John I Ernuszt
John Ernuszt, Sr. ( csáktornyai Ernuszt János ; died after 3 March 1476) was Ban of Slavonia from 1473 to 1476. He was born into a Jewish family in Vienna. He moved to Buda, the capital of the Kingdom of Hungary, and converted to Roman Catholicism. He became a purveyor to the royal court, which enabled him to meet Matthias Corvinus, King of Hungary. His career in the administration of royal revenues began in 1461, with responsibility for the collection of the thirtieth (a custom duty) in Pozsony County. He purchased copper mines in Upper Hungary (now Slovakia) in 1466.
Ernuszt inspired Matthias's reform of the royal revenues (especially the centralization of their administration and the abolishment of tax exemptions) in 1467. In the same year, the king made him royal treasurer. Six years later, he was appointed ban of Slavonia and became one of the barons of the realm. His most estates were confiscated in the early 1470s, but he had secured the aristocratic status of his family.
John was born into a Jewish family in Vienna. The date of his birth is unknown. He was also known as John Hampó. He was first mentioned as a burgher in Buda in 1457 or 1458, showing that he had moved from Vienna to the capital of the Kingdom of Hungary. He converted to Roman Catholicism. Since he regularly delivered goods to the royal court, he was introduced to Matthias Corvinus, King of Hungary. Before long, the king made him knight of the royal court.
Emeric Zápolya, who was royal treasurer between 1459 and 1464, tasked John with the administration of the thirtieth (a custom duty) in Pozsony County in 1461. John, and two burghers of Buda, Lawrence Bajoni and Stephen Kovács, concluded an agreement and took charge of the administration of the same tax in the whole kingdom in 1464. John Túz (a former royal treasurer) and John Ernuszt bought two copper mines at Besztercebánya (now Banská Bystrica in Slovakia) and a house in the town from Stephen Jung in 1466. Ernuszt inspired Matthias Corvinus's reform of the royal revenues, especially the centralization of their administration and the abolishment of previous tax exemptions. Matthias also decided to mint new, stable pennies on Ernuszt's advice.
Royal official and baronThe king made him the administrator of the Crown's customs (a new tax which replaced the thirtieth) in 1467. In the same year, Matthias Corvinus appointed John Ernuszt royal treasurer. He was initially responsible only for the management of the ordinary royal revenues, because Janus Pannonius, Bishop of Pécs, administered all extraordinary income as chief treasurer. From 1468 or 1469, John administered all royal revenues, save for the revenues from royal estates (which were collected by the castellan of Buda).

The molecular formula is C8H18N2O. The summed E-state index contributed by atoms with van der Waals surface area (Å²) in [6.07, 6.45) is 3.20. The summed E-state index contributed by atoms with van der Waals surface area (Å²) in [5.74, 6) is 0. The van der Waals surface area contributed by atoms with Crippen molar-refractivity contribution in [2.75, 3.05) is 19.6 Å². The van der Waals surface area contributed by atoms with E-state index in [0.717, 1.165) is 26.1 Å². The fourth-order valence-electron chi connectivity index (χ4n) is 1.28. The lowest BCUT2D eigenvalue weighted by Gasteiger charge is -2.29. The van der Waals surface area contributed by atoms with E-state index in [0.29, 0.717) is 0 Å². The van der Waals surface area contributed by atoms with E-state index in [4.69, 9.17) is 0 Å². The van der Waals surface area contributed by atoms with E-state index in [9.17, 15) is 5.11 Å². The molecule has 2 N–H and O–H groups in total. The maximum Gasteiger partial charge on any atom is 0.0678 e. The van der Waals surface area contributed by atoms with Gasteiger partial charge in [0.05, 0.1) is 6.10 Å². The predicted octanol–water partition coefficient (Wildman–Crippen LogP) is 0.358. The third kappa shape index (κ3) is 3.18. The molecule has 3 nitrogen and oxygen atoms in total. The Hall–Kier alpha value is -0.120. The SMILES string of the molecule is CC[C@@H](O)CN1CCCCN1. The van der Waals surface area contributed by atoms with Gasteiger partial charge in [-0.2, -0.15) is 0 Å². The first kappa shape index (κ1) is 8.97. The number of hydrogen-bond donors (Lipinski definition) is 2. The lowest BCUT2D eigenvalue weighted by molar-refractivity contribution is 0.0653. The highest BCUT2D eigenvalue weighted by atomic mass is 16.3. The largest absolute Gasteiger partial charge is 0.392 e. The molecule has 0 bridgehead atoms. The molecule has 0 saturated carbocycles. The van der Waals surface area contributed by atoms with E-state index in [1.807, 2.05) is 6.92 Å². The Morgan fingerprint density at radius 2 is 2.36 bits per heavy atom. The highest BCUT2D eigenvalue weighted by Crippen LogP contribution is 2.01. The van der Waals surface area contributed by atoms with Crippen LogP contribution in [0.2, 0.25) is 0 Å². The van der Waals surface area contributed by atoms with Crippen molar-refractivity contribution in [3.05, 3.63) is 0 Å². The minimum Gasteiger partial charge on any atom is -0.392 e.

John persuaded the king to put a new official, the Prefect of the Jews, at the head of the Jewish community in Hungary. The perfects were chosen from among the members of the Mendel family who were allegedly Ernuszt's kinsmen, according to historian Tamás Fedeles. John Ernuszt was made the ispán (or head) of Turóc, Körös and Zólyom Counties in 1470. He was one of the first perpetual ispáns, but he lost this title. The king also confiscated his most estates around 1473, because he was accused of fraud.
Even so, Matthias Corvinus made John ban of Slavonia on 21 November 1473. He was preoccupied with the administration of the royal treasury even thereafter. He received the domain of Csáktornya (Čakovec in Croatia) around that time. He also seized Đurđevac in Slavonia.
The Diet of Hungary assembled in 1474 in the absence of the king who continued his war for the Bohemian Crown. The Estates of the realm passed decrees about the collection and administration of the royal revenues. The new decrees prescribed that taxes were to be spent on the defence against the Ottoman Empire instead of continuing the war for Bohemia. The Diet also authorized the counties to elect officiers to collect the royal taxes, which limited the competence of the royal treasury. At the demand of the Diet, Ernuszt promised that he would execute the new laws. After his return to Hungary, the king made Ernuszt a scapegoat for the decisions adopted at the Diet, but did not dismiss him.
Ernuszt died after 3 March 1476. He was buried in a chapel dedicated to the Holy Virgin in Buda.
His wife was called Catherine, but her family is unknown. Their first son, Sigismund, was born around 1445. Matthias Corvinus made him bishop of Pécs in 1473. John's younger son and namesake was born around 1465. He was Ban of Croatia, Dalmatia and Slavonia. John Ernuszt was one of the few commoners making a career during Matthias Corvinus's reign to be able to secure the aristocratic status of his family.